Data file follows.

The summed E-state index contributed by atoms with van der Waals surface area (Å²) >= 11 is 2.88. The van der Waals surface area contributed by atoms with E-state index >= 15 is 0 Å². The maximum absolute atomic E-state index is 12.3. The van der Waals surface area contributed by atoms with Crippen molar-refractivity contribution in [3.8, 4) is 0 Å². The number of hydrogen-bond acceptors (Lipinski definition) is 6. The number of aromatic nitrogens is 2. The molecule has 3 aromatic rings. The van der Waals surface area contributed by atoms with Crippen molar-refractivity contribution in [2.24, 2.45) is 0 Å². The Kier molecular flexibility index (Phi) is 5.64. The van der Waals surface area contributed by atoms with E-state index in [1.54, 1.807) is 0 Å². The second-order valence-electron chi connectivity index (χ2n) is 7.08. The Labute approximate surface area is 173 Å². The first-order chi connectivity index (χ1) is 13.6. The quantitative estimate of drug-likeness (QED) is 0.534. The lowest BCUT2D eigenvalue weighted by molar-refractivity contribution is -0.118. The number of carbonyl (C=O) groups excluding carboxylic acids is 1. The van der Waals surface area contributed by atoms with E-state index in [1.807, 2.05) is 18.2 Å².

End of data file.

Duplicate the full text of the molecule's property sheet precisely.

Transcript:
The summed E-state index contributed by atoms with van der Waals surface area (Å²) >= 11 is 2.88. The van der Waals surface area contributed by atoms with E-state index >= 15 is 0 Å². The maximum absolute atomic E-state index is 12.3. The van der Waals surface area contributed by atoms with Crippen molar-refractivity contribution in [3.8, 4) is 0 Å². The number of hydrogen-bond acceptors (Lipinski definition) is 6. The number of aromatic nitrogens is 2. The molecule has 3 aromatic rings. The van der Waals surface area contributed by atoms with Crippen molar-refractivity contribution in [2.24, 2.45) is 0 Å². The Kier molecular flexibility index (Phi) is 5.64. The van der Waals surface area contributed by atoms with E-state index in [1.54, 1.807) is 0 Å². The second-order valence-electron chi connectivity index (χ2n) is 7.08. The Labute approximate surface area is 173 Å². The first-order chi connectivity index (χ1) is 13.6. The quantitative estimate of drug-likeness (QED) is 0.534. The lowest BCUT2D eigenvalue weighted by molar-refractivity contribution is -0.118. The number of carbonyl (C=O) groups excluding carboxylic acids is 1. The van der Waals surface area contributed by atoms with E-state index in [1.807, 2.05) is 18.2 Å².